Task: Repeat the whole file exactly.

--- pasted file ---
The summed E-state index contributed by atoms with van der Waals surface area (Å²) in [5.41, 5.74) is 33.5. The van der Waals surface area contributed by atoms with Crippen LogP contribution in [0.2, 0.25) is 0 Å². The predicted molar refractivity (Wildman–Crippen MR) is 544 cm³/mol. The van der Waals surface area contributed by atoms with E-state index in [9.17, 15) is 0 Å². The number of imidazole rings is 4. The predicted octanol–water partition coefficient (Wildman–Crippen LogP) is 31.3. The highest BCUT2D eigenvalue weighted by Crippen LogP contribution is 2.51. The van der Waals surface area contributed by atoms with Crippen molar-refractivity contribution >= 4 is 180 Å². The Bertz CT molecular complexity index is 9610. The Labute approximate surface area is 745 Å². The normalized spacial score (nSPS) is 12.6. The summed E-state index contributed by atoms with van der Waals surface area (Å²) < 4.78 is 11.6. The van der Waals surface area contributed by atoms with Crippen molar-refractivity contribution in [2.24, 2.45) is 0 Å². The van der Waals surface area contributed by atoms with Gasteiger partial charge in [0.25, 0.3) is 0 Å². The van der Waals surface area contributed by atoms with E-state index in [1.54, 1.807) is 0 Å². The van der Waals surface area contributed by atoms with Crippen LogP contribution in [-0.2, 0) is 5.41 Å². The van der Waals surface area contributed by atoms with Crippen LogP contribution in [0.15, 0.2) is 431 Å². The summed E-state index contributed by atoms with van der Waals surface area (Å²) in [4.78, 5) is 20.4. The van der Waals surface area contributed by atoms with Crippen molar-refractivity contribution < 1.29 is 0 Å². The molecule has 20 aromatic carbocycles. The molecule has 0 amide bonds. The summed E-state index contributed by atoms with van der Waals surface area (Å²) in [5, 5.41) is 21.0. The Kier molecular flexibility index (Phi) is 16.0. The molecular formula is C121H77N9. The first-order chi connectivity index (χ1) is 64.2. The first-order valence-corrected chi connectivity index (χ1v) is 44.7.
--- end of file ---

The summed E-state index contributed by atoms with van der Waals surface area (Å²) in [5.41, 5.74) is 33.5. The van der Waals surface area contributed by atoms with Crippen LogP contribution in [0.2, 0.25) is 0 Å². The predicted molar refractivity (Wildman–Crippen MR) is 544 cm³/mol. The van der Waals surface area contributed by atoms with E-state index in [9.17, 15) is 0 Å². The number of imidazole rings is 4. The predicted octanol–water partition coefficient (Wildman–Crippen LogP) is 31.3. The highest BCUT2D eigenvalue weighted by Crippen LogP contribution is 2.51. The van der Waals surface area contributed by atoms with Crippen molar-refractivity contribution >= 4 is 180 Å². The Bertz CT molecular complexity index is 9610. The Labute approximate surface area is 745 Å². The normalized spacial score (nSPS) is 12.6. The summed E-state index contributed by atoms with van der Waals surface area (Å²) < 4.78 is 11.6. The van der Waals surface area contributed by atoms with Crippen molar-refractivity contribution in [2.24, 2.45) is 0 Å². The van der Waals surface area contributed by atoms with Gasteiger partial charge in [0.25, 0.3) is 0 Å². The van der Waals surface area contributed by atoms with E-state index in [1.54, 1.807) is 0 Å². The van der Waals surface area contributed by atoms with Crippen LogP contribution in [-0.2, 0) is 5.41 Å². The van der Waals surface area contributed by atoms with Crippen LogP contribution in [0.15, 0.2) is 431 Å². The summed E-state index contributed by atoms with van der Waals surface area (Å²) in [4.78, 5) is 20.4. The van der Waals surface area contributed by atoms with Crippen molar-refractivity contribution < 1.29 is 0 Å². The molecule has 20 aromatic carbocycles. The molecule has 0 amide bonds. The summed E-state index contributed by atoms with van der Waals surface area (Å²) in [5, 5.41) is 21.0. The Kier molecular flexibility index (Phi) is 16.0. The molecular formula is C121H77N9. The first-order chi connectivity index (χ1) is 64.2. The first-order valence-corrected chi connectivity index (χ1v) is 44.7.